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Smith, Hayek, and Will on Society’s Complexity

George Will’s column in today’s Washington Post is especially good (save for his slipping into the mistake of apparently assuming that America competes economically with other nations).

Especially noteworthy is this wonderful — and wonderfully Smithian and Hayekian — line:

Modernity means the multiplication of dependencies on things utterly mysterious to those who are dependent — things such as semiconductors, which control the functioning of almost everything from cellphones to computers to cars.

I would add only that our dependence is not only on things utterly mysterious to each of us, but also on millions of strangers — as Adam Smith noted in Book I, Chapter 2 of The Wealth of Nations:

But man has almost constant occasion for the help of his brethren, and it is in vain for him to expect it from their benevolence only. He will be more likely to prevail if he can interest their self-love in his favour, and show them that it is for their own advantage to do for him what he requires of them. Whoever offers to another a bargain of any kind, proposes to do this. Give me that which I want, and you shall have this which you want, is the meaning of every such offer; and it is in this manner that we obtain from one another the far greater part of those good offices which we stand in need of. It is not from the benevolence of the butcher, the brewer, or the baker, that we expect our dinner, but from their regard to their own interest.  We address ourselves, not to their humanity but to their self-love, and never talk to them of our own necessities but of their advantages. Nobody but a beggar chuses to depend chiefly upon the benevolence of his fellow-citizens. Even a beggar does not depend upon it entirely.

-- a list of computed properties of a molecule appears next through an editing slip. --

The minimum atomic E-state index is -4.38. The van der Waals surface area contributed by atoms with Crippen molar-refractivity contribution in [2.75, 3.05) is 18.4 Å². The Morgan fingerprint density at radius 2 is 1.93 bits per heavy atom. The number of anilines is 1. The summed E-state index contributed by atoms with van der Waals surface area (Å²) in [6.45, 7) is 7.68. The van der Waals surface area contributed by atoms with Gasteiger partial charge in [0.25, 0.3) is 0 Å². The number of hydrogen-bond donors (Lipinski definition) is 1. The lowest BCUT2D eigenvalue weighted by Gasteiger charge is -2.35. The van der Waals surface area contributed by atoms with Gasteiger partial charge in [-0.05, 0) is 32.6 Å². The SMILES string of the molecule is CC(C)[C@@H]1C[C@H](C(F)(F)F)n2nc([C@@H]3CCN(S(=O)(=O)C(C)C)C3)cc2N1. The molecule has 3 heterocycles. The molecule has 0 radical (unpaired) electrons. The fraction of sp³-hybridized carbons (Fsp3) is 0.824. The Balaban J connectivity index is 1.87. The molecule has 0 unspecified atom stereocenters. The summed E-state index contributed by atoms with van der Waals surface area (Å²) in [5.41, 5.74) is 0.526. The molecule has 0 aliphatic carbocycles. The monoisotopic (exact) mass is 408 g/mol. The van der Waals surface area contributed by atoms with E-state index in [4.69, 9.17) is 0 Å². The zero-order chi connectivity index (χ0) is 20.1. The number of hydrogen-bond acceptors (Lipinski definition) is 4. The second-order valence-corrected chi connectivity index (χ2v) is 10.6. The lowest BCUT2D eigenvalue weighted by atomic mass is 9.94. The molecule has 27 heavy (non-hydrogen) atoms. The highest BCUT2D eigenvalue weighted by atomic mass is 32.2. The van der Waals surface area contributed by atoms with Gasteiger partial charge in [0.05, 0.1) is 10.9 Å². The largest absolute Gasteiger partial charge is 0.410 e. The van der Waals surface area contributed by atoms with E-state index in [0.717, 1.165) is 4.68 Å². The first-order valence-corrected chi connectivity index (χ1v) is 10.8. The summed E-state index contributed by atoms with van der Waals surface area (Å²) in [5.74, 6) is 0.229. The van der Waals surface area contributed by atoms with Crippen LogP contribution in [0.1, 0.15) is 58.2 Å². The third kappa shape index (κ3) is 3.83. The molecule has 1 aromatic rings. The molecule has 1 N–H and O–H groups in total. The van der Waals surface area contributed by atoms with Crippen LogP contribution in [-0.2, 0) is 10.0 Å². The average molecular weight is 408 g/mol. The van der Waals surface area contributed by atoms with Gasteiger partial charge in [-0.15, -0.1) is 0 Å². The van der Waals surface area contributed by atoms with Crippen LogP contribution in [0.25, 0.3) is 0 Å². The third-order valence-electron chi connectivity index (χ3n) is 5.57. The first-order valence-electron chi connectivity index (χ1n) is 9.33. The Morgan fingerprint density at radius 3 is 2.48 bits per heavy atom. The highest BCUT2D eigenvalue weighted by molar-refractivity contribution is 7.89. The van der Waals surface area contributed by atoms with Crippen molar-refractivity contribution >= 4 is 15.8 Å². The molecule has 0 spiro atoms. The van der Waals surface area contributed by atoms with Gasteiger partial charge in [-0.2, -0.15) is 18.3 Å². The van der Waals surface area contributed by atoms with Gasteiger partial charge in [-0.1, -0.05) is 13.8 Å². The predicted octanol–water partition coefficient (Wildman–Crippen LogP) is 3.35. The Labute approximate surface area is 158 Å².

Also relevant here is the final paragraph of Hayek’s 1945 lecture “Individualism: True and False“:

What [true] individualism teaches us is that society is greater than the individual only in so far as it is free. In so far as it is controlled or directed, it is limited to the powers of the individual minds which control or direct it. If the presumption of the modern mind, which will not respect anything that is not consciously controlled by individual reason, does not learn in time where to stop, we may, as Edmund Burke warned us, “be well assured that everything about us will dwindle by degrees, until at length our concerns are shrunk to the dimensions of our minds.”